Find out why the talk show host is fed up with rampant swearing. By Katie Couric
I was at the gym recently when Travie McCoy's song "Billionaire" came over the stereo system: "I wanna be a billionaire/So f--ing bad," he (very clearly) sang. I almost stopped pedaling the stationary bike I was on: Did I just hear that? Really? I looked around, and no one else even batted an eye at the use of the F word in public, at a gym, in the early morning. Photo by Donna Svennevik/ABC.
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So much has changed since I was a little girl, when the big lyrical dustup was The Kingsmen's 1963 hit "Louie Louie." The urban myth was that the song contained profane lyrics, including the F word, which you could make out when the recording was slowed down. At the time, just the hint that the song might contain that word was scandalous.
Now, it seems, we've become so accustomed to bad language that everything is fair game, and it's getting harder to protect our kids from it. Cursing is modern-day noise pollution. I remember walking around our neighborhood when my daughters were in elementary school and hearing people drop the F bomb. More than once I said to them, "Do you kiss your mother with that mouth?" They always shrugged and stared blankly at me. It might sound schoolmarmish and scolding, but come on! Standards, people! As my dad used to say: "It doesn't take any talent to curse."
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Of course, I'm not completely innocent. I sometimes curse in front of friends when I'm particularly animated about something-but I don't use those words around my kids. It's important to me that my daughters are polite in any situation.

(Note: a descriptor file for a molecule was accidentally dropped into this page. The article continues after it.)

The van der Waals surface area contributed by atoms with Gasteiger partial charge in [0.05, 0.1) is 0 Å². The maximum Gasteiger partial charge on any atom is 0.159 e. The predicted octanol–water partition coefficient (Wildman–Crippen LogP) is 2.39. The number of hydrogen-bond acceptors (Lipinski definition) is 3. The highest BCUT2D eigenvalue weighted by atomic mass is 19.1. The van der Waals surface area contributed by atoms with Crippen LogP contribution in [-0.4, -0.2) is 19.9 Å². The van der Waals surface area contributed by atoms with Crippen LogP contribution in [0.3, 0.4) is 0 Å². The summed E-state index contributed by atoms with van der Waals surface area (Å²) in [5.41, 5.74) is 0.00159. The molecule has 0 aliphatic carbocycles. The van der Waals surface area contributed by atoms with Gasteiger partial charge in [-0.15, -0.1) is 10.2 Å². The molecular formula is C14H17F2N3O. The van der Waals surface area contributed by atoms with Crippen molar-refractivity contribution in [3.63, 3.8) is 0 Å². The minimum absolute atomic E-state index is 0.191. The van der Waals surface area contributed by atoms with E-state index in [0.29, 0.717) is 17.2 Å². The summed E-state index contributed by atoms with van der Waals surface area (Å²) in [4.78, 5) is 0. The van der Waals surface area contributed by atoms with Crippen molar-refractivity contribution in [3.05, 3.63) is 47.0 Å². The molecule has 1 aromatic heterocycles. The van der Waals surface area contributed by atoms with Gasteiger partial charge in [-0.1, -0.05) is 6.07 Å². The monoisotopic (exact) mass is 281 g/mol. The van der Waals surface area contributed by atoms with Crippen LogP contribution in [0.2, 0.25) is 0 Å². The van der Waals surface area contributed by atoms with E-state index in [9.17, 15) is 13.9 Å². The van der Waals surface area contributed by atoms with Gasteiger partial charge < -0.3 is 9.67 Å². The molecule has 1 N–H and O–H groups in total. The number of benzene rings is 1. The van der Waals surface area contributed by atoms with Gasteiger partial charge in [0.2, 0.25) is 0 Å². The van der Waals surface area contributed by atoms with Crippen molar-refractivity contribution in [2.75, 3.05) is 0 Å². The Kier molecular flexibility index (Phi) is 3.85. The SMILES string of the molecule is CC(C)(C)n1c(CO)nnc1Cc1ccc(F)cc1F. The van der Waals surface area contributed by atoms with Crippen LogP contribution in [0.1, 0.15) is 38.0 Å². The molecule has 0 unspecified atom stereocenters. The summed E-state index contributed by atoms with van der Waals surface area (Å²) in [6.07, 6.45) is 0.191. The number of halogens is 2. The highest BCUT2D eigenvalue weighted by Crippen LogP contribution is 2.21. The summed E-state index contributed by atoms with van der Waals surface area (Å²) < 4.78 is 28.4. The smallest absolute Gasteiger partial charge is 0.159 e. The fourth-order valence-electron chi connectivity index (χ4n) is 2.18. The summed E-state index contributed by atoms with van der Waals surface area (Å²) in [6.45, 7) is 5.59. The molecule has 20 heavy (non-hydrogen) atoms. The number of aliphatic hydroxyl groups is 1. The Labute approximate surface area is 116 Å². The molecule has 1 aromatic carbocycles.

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It's a cycle: The more our culture uses curse words, the less shocking it is when we hear them. Because they're no longer shocking, people use them more and more. We see it in everything from the relaxed profanity standards on TV to the angry, judgmental and just plain mean words used when people post comments online. The more disconnected we are from face-to-face interaction, the more emboldened people are to spew venom.
And while songs are still cleaned up for radio, like Cee Lo Green's "Forget You" (instead of "F-- You"), and characters on prime-time TV shows aren't using the F word yet, they're getting awfully close. I was shocked in the early '80s when Kirby Anders called Alexis Carrington a "bitch" on Dynasty; now that word is used regularly on television.
The casual use of bad language is a sign of the coarsening of our culture. The way we talk to each other is indicative of how we treat each other and how much we respect each other. Using better language is a small step toward creating kinder and gentler conversations-and over time, it could be a giant leap toward infusing our culture with some much-needed respect.
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